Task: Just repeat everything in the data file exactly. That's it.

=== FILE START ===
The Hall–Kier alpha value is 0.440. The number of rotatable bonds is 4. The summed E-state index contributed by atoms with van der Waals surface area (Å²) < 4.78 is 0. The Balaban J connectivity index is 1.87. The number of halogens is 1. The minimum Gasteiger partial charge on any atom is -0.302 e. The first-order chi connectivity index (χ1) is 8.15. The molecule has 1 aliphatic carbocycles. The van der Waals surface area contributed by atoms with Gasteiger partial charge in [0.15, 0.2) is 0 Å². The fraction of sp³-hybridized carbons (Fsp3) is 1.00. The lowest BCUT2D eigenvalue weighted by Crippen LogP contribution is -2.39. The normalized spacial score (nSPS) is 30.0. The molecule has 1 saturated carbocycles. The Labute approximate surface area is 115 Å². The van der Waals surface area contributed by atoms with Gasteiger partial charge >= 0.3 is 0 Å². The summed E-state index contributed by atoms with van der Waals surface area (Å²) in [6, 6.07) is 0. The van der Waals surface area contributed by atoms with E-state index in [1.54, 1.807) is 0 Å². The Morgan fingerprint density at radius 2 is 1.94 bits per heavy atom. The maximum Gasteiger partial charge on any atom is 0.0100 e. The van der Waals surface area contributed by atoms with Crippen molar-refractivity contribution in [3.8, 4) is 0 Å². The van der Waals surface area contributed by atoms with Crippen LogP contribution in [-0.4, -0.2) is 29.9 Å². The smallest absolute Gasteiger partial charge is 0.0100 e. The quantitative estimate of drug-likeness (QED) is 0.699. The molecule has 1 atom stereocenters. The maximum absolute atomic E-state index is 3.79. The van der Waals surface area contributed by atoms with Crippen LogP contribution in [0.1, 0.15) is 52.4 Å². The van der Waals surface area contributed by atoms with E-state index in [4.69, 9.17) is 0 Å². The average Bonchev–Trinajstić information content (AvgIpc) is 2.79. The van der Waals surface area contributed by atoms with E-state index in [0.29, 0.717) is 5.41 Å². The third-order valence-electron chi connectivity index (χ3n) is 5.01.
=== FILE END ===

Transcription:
The Hall–Kier alpha value is 0.440. The number of rotatable bonds is 4. The summed E-state index contributed by atoms with van der Waals surface area (Å²) < 4.78 is 0. The Balaban J connectivity index is 1.87. The number of halogens is 1. The minimum Gasteiger partial charge on any atom is -0.302 e. The first-order chi connectivity index (χ1) is 8.15. The molecule has 1 aliphatic carbocycles. The van der Waals surface area contributed by atoms with Gasteiger partial charge in [0.15, 0.2) is 0 Å². The fraction of sp³-hybridized carbons (Fsp3) is 1.00. The lowest BCUT2D eigenvalue weighted by Crippen LogP contribution is -2.39. The normalized spacial score (nSPS) is 30.0. The molecule has 1 saturated carbocycles. The Labute approximate surface area is 115 Å². The van der Waals surface area contributed by atoms with Gasteiger partial charge >= 0.3 is 0 Å². The summed E-state index contributed by atoms with van der Waals surface area (Å²) in [6, 6.07) is 0. The van der Waals surface area contributed by atoms with E-state index in [1.54, 1.807) is 0 Å². The Morgan fingerprint density at radius 2 is 1.94 bits per heavy atom. The maximum Gasteiger partial charge on any atom is 0.0100 e. The van der Waals surface area contributed by atoms with Crippen molar-refractivity contribution in [3.8, 4) is 0 Å². The van der Waals surface area contributed by atoms with Crippen LogP contribution in [-0.4, -0.2) is 29.9 Å². The smallest absolute Gasteiger partial charge is 0.0100 e. The quantitative estimate of drug-likeness (QED) is 0.699. The molecule has 1 atom stereocenters. The maximum absolute atomic E-state index is 3.79. The van der Waals surface area contributed by atoms with Crippen LogP contribution in [0.1, 0.15) is 52.4 Å². The van der Waals surface area contributed by atoms with E-state index in [4.69, 9.17) is 0 Å². The average Bonchev–Trinajstić information content (AvgIpc) is 2.79. The van der Waals surface area contributed by atoms with E-state index in [0.29, 0.717) is 5.41 Å². The third-order valence-electron chi connectivity index (χ3n) is 5.01.